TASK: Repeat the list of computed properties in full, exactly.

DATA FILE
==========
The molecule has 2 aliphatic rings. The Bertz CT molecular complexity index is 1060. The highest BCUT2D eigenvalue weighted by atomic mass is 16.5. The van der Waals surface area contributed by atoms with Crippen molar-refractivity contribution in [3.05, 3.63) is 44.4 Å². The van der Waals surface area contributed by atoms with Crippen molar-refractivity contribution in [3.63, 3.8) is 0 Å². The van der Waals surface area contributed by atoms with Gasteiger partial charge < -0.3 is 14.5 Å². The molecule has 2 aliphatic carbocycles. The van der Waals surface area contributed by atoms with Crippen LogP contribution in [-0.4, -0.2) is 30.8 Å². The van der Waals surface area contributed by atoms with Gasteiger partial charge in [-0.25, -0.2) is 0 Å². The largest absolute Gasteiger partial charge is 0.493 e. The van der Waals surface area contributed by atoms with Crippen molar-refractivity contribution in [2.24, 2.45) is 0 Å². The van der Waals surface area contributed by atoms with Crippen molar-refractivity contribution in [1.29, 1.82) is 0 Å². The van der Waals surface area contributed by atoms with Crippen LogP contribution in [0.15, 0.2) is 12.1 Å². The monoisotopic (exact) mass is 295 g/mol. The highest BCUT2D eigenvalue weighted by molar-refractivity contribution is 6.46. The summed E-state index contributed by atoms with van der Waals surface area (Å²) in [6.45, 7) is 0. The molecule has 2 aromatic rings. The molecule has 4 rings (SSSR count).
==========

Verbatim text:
The molecule has 2 aliphatic rings. The Bertz CT molecular complexity index is 1060. The highest BCUT2D eigenvalue weighted by atomic mass is 16.5. The van der Waals surface area contributed by atoms with Crippen molar-refractivity contribution in [3.05, 3.63) is 44.4 Å². The van der Waals surface area contributed by atoms with Crippen molar-refractivity contribution in [3.63, 3.8) is 0 Å². The van der Waals surface area contributed by atoms with Gasteiger partial charge < -0.3 is 14.5 Å². The molecule has 2 aliphatic carbocycles. The van der Waals surface area contributed by atoms with Crippen LogP contribution in [-0.4, -0.2) is 30.8 Å². The van der Waals surface area contributed by atoms with Gasteiger partial charge in [-0.25, -0.2) is 0 Å². The largest absolute Gasteiger partial charge is 0.493 e. The van der Waals surface area contributed by atoms with Crippen molar-refractivity contribution in [2.24, 2.45) is 0 Å². The van der Waals surface area contributed by atoms with Crippen molar-refractivity contribution in [1.29, 1.82) is 0 Å². The van der Waals surface area contributed by atoms with Crippen LogP contribution in [0.15, 0.2) is 12.1 Å². The monoisotopic (exact) mass is 295 g/mol. The highest BCUT2D eigenvalue weighted by molar-refractivity contribution is 6.46. The summed E-state index contributed by atoms with van der Waals surface area (Å²) in [6.45, 7) is 0. The molecule has 2 aromatic rings. The molecule has 4 rings (SSSR count).